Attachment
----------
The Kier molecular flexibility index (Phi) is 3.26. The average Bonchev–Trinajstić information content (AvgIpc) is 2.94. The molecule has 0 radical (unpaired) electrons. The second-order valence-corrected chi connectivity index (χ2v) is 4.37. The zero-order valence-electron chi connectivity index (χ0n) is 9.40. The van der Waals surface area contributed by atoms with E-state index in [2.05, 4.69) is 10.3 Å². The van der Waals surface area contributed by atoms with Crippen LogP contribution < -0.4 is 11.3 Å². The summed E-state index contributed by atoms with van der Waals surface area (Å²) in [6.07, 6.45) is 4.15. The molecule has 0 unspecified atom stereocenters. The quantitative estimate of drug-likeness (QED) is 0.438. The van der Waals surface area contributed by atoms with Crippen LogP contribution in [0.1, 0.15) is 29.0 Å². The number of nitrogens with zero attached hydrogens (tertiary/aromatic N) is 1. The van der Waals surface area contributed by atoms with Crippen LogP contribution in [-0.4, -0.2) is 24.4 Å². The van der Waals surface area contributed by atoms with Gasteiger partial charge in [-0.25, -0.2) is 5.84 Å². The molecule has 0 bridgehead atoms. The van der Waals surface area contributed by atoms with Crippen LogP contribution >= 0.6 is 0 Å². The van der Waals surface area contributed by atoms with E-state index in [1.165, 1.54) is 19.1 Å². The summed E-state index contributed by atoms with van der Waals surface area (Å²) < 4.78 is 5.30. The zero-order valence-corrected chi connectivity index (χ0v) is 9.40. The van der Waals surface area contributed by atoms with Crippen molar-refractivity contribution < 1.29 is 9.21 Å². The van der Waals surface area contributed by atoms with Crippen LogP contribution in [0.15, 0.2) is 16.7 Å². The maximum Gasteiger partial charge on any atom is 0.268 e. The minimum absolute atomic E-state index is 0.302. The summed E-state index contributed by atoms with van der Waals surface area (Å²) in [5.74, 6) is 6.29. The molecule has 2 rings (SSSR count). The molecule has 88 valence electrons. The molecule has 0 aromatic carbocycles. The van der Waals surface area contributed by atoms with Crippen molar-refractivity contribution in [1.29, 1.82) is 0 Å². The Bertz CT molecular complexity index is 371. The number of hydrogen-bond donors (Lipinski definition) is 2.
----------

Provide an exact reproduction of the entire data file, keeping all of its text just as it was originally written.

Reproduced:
The Kier molecular flexibility index (Phi) is 3.26. The average Bonchev–Trinajstić information content (AvgIpc) is 2.94. The molecule has 0 radical (unpaired) electrons. The second-order valence-corrected chi connectivity index (χ2v) is 4.37. The zero-order valence-electron chi connectivity index (χ0n) is 9.40. The van der Waals surface area contributed by atoms with E-state index in [2.05, 4.69) is 10.3 Å². The van der Waals surface area contributed by atoms with Crippen LogP contribution < -0.4 is 11.3 Å². The summed E-state index contributed by atoms with van der Waals surface area (Å²) in [6.07, 6.45) is 4.15. The molecule has 0 unspecified atom stereocenters. The quantitative estimate of drug-likeness (QED) is 0.438. The van der Waals surface area contributed by atoms with Crippen LogP contribution in [0.1, 0.15) is 29.0 Å². The number of nitrogens with zero attached hydrogens (tertiary/aromatic N) is 1. The van der Waals surface area contributed by atoms with Crippen LogP contribution in [-0.4, -0.2) is 24.4 Å². The van der Waals surface area contributed by atoms with Gasteiger partial charge in [-0.25, -0.2) is 5.84 Å². The molecule has 0 bridgehead atoms. The van der Waals surface area contributed by atoms with Crippen LogP contribution >= 0.6 is 0 Å². The van der Waals surface area contributed by atoms with E-state index in [1.165, 1.54) is 19.1 Å². The summed E-state index contributed by atoms with van der Waals surface area (Å²) < 4.78 is 5.30. The zero-order valence-corrected chi connectivity index (χ0v) is 9.40. The van der Waals surface area contributed by atoms with Crippen molar-refractivity contribution < 1.29 is 9.21 Å². The van der Waals surface area contributed by atoms with Crippen LogP contribution in [0.15, 0.2) is 16.7 Å². The maximum Gasteiger partial charge on any atom is 0.268 e. The minimum absolute atomic E-state index is 0.302. The summed E-state index contributed by atoms with van der Waals surface area (Å²) in [5.74, 6) is 6.29. The molecule has 2 rings (SSSR count). The molecule has 88 valence electrons. The molecule has 0 aromatic carbocycles. The van der Waals surface area contributed by atoms with Crippen molar-refractivity contribution in [1.29, 1.82) is 0 Å². The Bertz CT molecular complexity index is 371. The number of hydrogen-bond donors (Lipinski definition) is 2.